In 1953, six years before the Frank Lloyd Wright-designed Solomon R. Guggenheim Museum opened to the public, two of his structures—a pavilion and model Usonian house—were built on the future site of the museum to house a temporary exhibition displaying the architect’s lifelong work. From July 27, 2012, to February 13, 2013, the Sackler Center for Arts Education at the Guggenheim Museum will present A Long-Awaited Tribute: Frank Lloyd Wright’s Usonian House and Pavilion, an exhibition comprised of selected materials from the Solomon R. Guggenheim Museum Archives, highlighting the first Wright buildings erected in New York City. Text Courtesy of: The Solomon R. Guggenheim Foundation (SRGF). More information on the exhibition after the break.
The Hegeman, designed by Cook + Fox Architects, is a residential community in Brownsville, Brooklyn that provides housing for low-income and formerly homeless individuals. Developed by Common Ground Community – an innovative non-profit whose mission is to end homelessness – the Hegeman Residence will also provide a range of on-site social services in a model known as supportive housing. For a little bit of context, Brownsville has the highest concentration of NYCHA (New York City Housing Authority) developments in New York City. A wave of arson in the 1970s destroyed most of the residential structures; Brownsville is just one of the many neighborhoods that were affected. The urban renewal that followed rebuilt many homes and designated them as low-income housing. The community has had many problems since associated with poverty, including crime and drug addiction, as well as low test scores and high truancy rates in the education system.
More after the break.
Architect: Cook+Fox Architects
Location: 401 West 14th Street
Client: Taconic Investment Partners
Size: 37,030 sqf
Completion Date: 2008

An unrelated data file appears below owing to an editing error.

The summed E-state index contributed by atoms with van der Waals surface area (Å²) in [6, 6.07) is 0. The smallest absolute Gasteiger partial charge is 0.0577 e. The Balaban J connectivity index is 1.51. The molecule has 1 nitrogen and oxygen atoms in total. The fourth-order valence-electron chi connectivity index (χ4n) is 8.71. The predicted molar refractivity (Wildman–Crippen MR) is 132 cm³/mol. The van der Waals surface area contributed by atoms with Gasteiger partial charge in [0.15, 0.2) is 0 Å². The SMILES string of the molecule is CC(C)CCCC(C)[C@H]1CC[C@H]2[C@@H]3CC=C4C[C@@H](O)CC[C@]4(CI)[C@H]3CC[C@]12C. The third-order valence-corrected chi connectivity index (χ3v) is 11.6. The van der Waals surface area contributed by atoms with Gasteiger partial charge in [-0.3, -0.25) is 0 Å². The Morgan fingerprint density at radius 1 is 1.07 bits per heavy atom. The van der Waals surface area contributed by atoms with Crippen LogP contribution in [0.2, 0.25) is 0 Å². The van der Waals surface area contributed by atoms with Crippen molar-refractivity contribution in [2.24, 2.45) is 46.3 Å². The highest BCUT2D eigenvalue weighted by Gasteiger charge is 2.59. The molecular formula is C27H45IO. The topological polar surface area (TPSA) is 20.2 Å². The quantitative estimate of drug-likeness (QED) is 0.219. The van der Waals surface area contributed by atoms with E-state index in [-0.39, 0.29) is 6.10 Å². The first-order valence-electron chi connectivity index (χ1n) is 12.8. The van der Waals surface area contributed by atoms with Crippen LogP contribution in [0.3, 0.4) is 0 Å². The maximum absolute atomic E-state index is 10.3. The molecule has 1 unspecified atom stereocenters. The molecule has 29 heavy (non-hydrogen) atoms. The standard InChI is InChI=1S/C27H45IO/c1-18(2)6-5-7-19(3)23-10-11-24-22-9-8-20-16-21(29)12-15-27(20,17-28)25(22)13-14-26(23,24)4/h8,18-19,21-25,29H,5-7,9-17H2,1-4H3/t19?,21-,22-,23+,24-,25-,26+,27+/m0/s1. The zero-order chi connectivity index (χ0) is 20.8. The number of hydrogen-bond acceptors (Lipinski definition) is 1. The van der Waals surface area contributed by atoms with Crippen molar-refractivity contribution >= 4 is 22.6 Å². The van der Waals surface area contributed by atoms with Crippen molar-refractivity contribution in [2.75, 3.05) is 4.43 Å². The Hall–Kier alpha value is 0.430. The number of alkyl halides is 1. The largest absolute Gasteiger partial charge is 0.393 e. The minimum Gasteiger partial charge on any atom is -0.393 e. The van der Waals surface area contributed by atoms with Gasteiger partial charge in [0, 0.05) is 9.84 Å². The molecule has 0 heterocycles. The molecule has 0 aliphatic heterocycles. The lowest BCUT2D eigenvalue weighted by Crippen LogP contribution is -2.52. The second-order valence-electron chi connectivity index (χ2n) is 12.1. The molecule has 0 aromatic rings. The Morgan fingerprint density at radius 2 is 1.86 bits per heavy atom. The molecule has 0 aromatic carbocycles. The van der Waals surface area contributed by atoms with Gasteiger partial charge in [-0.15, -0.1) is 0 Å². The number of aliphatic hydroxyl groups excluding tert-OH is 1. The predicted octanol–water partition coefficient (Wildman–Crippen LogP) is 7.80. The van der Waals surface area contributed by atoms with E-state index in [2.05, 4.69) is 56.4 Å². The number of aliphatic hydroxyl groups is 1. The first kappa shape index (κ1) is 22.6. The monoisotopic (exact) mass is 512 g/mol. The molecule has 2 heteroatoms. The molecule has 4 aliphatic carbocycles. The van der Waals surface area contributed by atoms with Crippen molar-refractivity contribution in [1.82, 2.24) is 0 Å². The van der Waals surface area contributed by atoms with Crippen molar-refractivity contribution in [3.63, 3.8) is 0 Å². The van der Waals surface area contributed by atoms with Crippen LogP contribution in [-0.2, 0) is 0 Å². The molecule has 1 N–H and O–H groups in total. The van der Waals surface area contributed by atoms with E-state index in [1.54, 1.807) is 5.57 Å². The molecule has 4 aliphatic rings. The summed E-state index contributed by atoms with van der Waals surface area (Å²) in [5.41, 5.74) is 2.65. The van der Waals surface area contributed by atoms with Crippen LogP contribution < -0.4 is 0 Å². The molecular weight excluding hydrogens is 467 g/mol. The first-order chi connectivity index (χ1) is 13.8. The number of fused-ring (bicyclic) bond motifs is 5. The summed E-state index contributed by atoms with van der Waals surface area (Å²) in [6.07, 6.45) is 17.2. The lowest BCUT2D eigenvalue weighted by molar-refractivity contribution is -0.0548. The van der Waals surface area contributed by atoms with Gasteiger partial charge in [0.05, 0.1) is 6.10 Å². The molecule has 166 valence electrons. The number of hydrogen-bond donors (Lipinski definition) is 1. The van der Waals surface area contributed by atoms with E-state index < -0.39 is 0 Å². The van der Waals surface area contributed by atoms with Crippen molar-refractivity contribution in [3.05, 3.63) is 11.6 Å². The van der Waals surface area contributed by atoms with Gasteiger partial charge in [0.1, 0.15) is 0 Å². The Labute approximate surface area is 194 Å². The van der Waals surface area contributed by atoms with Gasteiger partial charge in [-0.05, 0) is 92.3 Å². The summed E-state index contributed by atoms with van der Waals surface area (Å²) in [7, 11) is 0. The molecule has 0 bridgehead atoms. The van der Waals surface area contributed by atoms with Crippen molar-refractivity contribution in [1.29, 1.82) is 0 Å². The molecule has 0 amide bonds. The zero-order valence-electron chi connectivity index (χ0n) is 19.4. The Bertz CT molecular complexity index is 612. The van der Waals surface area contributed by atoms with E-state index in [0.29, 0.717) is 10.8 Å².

When we received an amazing photo from our friends at Cook + Fox of their 14th Street project during the Manhattanhenge sunset, we just had to share it with you. A few years ago, Cook + Fox completed the renovation of this industrial mercantile warehouse situated in the Meatpacking District, turning the badly-weathered structure into viable commercial space (currently the space functions as an Apple retail store). In order to retain the building’s historic Arts and Crafts character, Cook + Fox worked to replaced every element while preserving the integrity of the whole.
More about the project after the break.
CityVision recently announced the winners of the New York CityVision Competition. The competition’s goal was to imagine New York in its future if the manipulation of the urban context and its architectural objects, joined with its inhabitants, is influenced by space and time. With 151 project entries from all five continents and 32 different countries, the jury carefully examined all the entries and then unanimously elected the winners as Eirini Giannakopoulou, Stefano Carera, Hilario Isola, and Matteo Norzi took the first prize. More images and information on the winners after the break.